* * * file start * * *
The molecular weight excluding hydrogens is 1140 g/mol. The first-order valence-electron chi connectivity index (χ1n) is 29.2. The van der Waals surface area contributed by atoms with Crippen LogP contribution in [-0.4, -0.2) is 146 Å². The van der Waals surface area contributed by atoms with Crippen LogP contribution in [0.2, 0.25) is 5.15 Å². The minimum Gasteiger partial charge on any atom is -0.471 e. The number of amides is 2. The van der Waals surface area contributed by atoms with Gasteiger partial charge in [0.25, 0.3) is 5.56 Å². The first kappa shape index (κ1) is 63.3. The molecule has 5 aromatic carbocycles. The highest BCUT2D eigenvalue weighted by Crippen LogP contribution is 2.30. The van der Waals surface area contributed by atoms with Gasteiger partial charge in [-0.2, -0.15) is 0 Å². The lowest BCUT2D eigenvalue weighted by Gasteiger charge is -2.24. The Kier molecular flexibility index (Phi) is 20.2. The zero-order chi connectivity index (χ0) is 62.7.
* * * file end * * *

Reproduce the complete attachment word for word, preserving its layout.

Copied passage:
The molecular weight excluding hydrogens is 1140 g/mol. The first-order valence-electron chi connectivity index (χ1n) is 29.2. The van der Waals surface area contributed by atoms with Crippen LogP contribution in [-0.4, -0.2) is 146 Å². The van der Waals surface area contributed by atoms with Crippen LogP contribution in [0.2, 0.25) is 5.15 Å². The minimum Gasteiger partial charge on any atom is -0.471 e. The number of amides is 2. The van der Waals surface area contributed by atoms with Gasteiger partial charge in [0.25, 0.3) is 5.56 Å². The first kappa shape index (κ1) is 63.3. The molecule has 5 aromatic carbocycles. The highest BCUT2D eigenvalue weighted by Crippen LogP contribution is 2.30. The van der Waals surface area contributed by atoms with Gasteiger partial charge in [-0.2, -0.15) is 0 Å². The lowest BCUT2D eigenvalue weighted by Gasteiger charge is -2.24. The Kier molecular flexibility index (Phi) is 20.2. The zero-order chi connectivity index (χ0) is 62.7.